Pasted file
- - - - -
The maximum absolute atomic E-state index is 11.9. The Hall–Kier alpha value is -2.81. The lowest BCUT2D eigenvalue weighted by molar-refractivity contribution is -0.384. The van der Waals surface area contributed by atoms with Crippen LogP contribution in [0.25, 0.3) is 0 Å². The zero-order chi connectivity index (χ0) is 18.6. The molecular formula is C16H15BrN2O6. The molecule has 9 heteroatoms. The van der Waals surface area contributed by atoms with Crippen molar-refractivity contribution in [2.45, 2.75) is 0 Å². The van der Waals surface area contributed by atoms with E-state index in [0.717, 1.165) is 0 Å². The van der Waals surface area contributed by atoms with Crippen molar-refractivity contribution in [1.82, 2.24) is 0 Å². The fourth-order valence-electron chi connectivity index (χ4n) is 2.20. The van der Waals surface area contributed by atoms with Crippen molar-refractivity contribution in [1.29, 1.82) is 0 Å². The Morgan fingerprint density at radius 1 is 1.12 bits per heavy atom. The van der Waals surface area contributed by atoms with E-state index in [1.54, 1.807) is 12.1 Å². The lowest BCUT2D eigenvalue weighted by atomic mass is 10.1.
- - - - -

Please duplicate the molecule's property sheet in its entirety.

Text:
The maximum absolute atomic E-state index is 11.9. The Hall–Kier alpha value is -2.81. The lowest BCUT2D eigenvalue weighted by molar-refractivity contribution is -0.384. The van der Waals surface area contributed by atoms with Crippen LogP contribution in [0.25, 0.3) is 0 Å². The zero-order chi connectivity index (χ0) is 18.6. The molecular formula is C16H15BrN2O6. The molecule has 9 heteroatoms. The van der Waals surface area contributed by atoms with Crippen molar-refractivity contribution in [2.45, 2.75) is 0 Å². The van der Waals surface area contributed by atoms with E-state index in [0.717, 1.165) is 0 Å². The van der Waals surface area contributed by atoms with Crippen molar-refractivity contribution in [1.82, 2.24) is 0 Å². The fourth-order valence-electron chi connectivity index (χ4n) is 2.20. The van der Waals surface area contributed by atoms with Crippen molar-refractivity contribution in [1.29, 1.82) is 0 Å². The Morgan fingerprint density at radius 1 is 1.12 bits per heavy atom. The van der Waals surface area contributed by atoms with E-state index in [1.54, 1.807) is 12.1 Å². The lowest BCUT2D eigenvalue weighted by atomic mass is 10.1.